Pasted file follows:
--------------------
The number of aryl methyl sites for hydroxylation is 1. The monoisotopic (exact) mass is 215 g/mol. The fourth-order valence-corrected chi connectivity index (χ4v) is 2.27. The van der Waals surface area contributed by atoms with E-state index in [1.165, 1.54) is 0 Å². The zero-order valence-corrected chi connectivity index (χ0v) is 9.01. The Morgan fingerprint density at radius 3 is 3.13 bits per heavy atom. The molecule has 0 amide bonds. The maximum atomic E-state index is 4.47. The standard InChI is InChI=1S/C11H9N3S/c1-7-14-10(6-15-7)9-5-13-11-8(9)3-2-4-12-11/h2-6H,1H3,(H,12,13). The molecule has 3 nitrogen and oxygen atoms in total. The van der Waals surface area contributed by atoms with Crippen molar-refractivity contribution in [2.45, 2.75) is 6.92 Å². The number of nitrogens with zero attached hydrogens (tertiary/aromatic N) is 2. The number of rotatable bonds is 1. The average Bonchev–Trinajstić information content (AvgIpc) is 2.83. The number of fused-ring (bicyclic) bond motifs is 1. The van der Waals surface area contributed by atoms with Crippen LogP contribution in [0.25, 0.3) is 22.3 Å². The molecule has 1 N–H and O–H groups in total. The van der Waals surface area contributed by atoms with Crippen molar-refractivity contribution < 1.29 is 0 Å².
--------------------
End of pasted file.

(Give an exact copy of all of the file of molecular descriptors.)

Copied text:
The number of aryl methyl sites for hydroxylation is 1. The monoisotopic (exact) mass is 215 g/mol. The fourth-order valence-corrected chi connectivity index (χ4v) is 2.27. The van der Waals surface area contributed by atoms with E-state index in [1.165, 1.54) is 0 Å². The zero-order valence-corrected chi connectivity index (χ0v) is 9.01. The Morgan fingerprint density at radius 3 is 3.13 bits per heavy atom. The molecule has 0 amide bonds. The maximum atomic E-state index is 4.47. The standard InChI is InChI=1S/C11H9N3S/c1-7-14-10(6-15-7)9-5-13-11-8(9)3-2-4-12-11/h2-6H,1H3,(H,12,13). The molecule has 3 nitrogen and oxygen atoms in total. The van der Waals surface area contributed by atoms with Crippen molar-refractivity contribution in [2.45, 2.75) is 6.92 Å². The number of nitrogens with zero attached hydrogens (tertiary/aromatic N) is 2. The number of rotatable bonds is 1. The average Bonchev–Trinajstić information content (AvgIpc) is 2.83. The number of fused-ring (bicyclic) bond motifs is 1. The van der Waals surface area contributed by atoms with Crippen LogP contribution in [0.25, 0.3) is 22.3 Å². The molecule has 1 N–H and O–H groups in total. The van der Waals surface area contributed by atoms with Crippen molar-refractivity contribution < 1.29 is 0 Å².